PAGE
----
Amnesty International Press Release
For Immediate Release
Thursday, January 27, 2011
Amnesty International Reveals Security Forces in Tunisia Shot at Protesters from Behind as They Fled
Doctors Testimony Show Others Killed by Single Shots Suggesting Deliberate Intent to Kill
(London) -- Amnesty International today revealed disturbing new evidence of the brutal methods used by Tunisian security forces to stop anti-government protests, including doctors’ testimonies that demonstrators were shot from behind and others felled by single shots suggesting deliberate intent to kill.
An Amnesty International research team returning from Tunisia found that security forces used disproportionate force to disperse protesters and in some cases fired on fleeing protesters and bystanders.
Doctors’ testimonies seen by the Amnesty International research team show that some protesters in Kasserine and Thala were shot from behind, indicating that they were fleeing. Others in Kasserine, Thala, Tunis and Regueb were killed by single shots to the chest or head, suggesting deliberate intent to kill.
“This shocking evidence confirms that the Tunisian security forces were using lethal methods to quell discontent and to deter protesters,” said Hassiba Hadj Sahraoui, deputy director of Amnesty International's Middle East North Africa Program.
“The fact that some of those killed were clearly running away shows flagrant disregard for the people’s lives. It must be an urgent priority for the authorities to ensure that those under their command show restraint and respect for public safety.”
The organization also found evidence that many of those arrested in connection with the unrest were tortured or otherwise ill-treated in custody. Detainees were beaten with batons or kicked, while others were forced to kneel facing walls for hours.
The research team found that while some protesters acted violently, security forces used disproportionate force to disperse protesters and resorted to lethal force when it was not strictly necessary. Tear gas, rubber bullets and live ammunition were widely used even when protesters were peaceful, and protesters were beaten with batons.
Witnesses told Amnesty International that some of those killed could not have possibly posed a threat to the lives of security forces. Other victims were not involved in the protests at all.
Manal Bou’alagi, 26, the mother of two, was shot in the chest on January 9 in the city of Regueb in central Tunisia as she returned home from visiting her mother. A doctor who examined her told Amnesty International that the angle of her bullet wounds suggested she was shot by a sniper from a nearby building.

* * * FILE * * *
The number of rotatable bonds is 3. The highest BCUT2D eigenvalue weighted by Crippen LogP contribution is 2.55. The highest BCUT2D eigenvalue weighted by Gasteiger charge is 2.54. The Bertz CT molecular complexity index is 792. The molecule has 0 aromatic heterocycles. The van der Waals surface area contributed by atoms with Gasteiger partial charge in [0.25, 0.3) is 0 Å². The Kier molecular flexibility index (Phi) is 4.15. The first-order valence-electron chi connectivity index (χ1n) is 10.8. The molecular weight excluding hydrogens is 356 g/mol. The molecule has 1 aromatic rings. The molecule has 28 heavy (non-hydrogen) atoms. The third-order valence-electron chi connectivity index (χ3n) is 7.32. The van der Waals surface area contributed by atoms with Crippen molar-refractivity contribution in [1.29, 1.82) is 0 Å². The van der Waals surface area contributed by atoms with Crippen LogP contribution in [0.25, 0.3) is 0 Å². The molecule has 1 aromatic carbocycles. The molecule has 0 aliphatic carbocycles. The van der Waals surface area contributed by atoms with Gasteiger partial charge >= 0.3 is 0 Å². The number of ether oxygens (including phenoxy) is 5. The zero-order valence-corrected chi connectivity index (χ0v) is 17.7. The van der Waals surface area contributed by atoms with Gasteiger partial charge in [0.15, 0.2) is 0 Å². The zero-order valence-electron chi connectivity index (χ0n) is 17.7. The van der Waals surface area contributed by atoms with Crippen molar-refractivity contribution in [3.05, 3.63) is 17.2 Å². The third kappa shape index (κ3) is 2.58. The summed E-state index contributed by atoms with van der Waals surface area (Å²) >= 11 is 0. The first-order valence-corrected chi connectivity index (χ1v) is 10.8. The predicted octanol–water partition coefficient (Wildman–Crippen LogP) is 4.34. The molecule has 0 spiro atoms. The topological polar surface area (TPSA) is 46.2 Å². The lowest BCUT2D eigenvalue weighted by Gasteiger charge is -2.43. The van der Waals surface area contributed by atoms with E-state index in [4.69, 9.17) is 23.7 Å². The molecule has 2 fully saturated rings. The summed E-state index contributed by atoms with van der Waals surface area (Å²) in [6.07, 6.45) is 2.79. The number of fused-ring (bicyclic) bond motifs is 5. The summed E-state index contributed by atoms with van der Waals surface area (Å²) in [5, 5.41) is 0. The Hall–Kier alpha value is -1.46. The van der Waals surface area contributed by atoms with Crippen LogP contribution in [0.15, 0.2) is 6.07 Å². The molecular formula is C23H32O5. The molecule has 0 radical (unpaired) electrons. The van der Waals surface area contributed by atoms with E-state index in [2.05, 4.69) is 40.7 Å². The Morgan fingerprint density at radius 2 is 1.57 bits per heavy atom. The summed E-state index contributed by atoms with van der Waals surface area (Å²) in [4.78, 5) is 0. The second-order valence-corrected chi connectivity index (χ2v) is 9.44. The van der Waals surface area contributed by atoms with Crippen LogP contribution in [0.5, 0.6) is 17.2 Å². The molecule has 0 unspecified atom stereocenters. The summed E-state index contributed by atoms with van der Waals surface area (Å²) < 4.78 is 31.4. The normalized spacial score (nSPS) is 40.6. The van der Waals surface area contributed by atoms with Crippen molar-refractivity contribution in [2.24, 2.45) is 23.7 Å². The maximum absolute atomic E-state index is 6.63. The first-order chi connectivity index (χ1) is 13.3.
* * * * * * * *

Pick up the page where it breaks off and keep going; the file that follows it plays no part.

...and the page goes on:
Manal's mother, Chadia, is determined to see justice: “I have lost a daughter and my grandchildren have been orphaned. I want the people responsible for Manal's killing to face real justice for what they have done to us.”
A 21-year-old man who wished to remain anonymous told Amnesty International that after he was arrested in Tunis on January 14, he was detained in the Ministry of Interior with 30 others, including 10 young women.
He told an Amnesty International researcher that security forces beat him with batons all over his body. He was eventually released without charge but was warned not to take part in any more protests. Former president Ben Ali had by this time already left the country.
Amnesty International has welcomed the caretaker government’s announcement of an independent commission to investigate human rights violations committed by the security forces during recent weeks.
But the organizationcalled this week in a “Human Rights Agenda for Change” document for other urgent and far-reaching action by the authorities, including fundamentally overhauling the country's repressive security apparatus and justice system.
“The families of those killed must have access to justice, which can only be achieved by a proper investigation with the power to compel officials to testify," said Sahraoui.
“In the meantime, any official reasonably suspected of human rights violations should be suspended from duties. Tunisians need to see that the culture of abuse is a thing of the past.”
An Amnesty International delegation visited Tunisia from January 14-22, meeting with families of those killed in the unrest, individuals injured during protests, other witnesses, and former detainees, as well as lawyers, human rights defenders, unionists and medical professionals. Researchers travelled to Hammamat, Bizerte, Regueb, Thala and Kasserine. The majority of the cases documented in this report took place between January 8 and 13. The full report detailing their mission will be released in February.
Amnesty International on January 24 released its Tunisia: Human Rights Agenda for Change, calling on the Tunisian authorities to make fundamental and lasting reforms and to break with Ben Ali's legacy of decades of abuse.
Amnesty International is a Nobel Peace Prize-winning grassroots activist organization with 3 million supporters, activists and volunteers in more than 150 countries campaigning for human rights worldwide. The organization investigates and exposes abuses, educates and mobilizes the public, and works to protect people wherever justice, freedom, truth and dignity are denied.
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Whether in a high-profile conflict or a forgotten corner of the globe, Amnesty International, winner of the Nobel Peace Prize, campaigns for justice, freedom and dignity for all and seeks to mobilize public support to build a better world.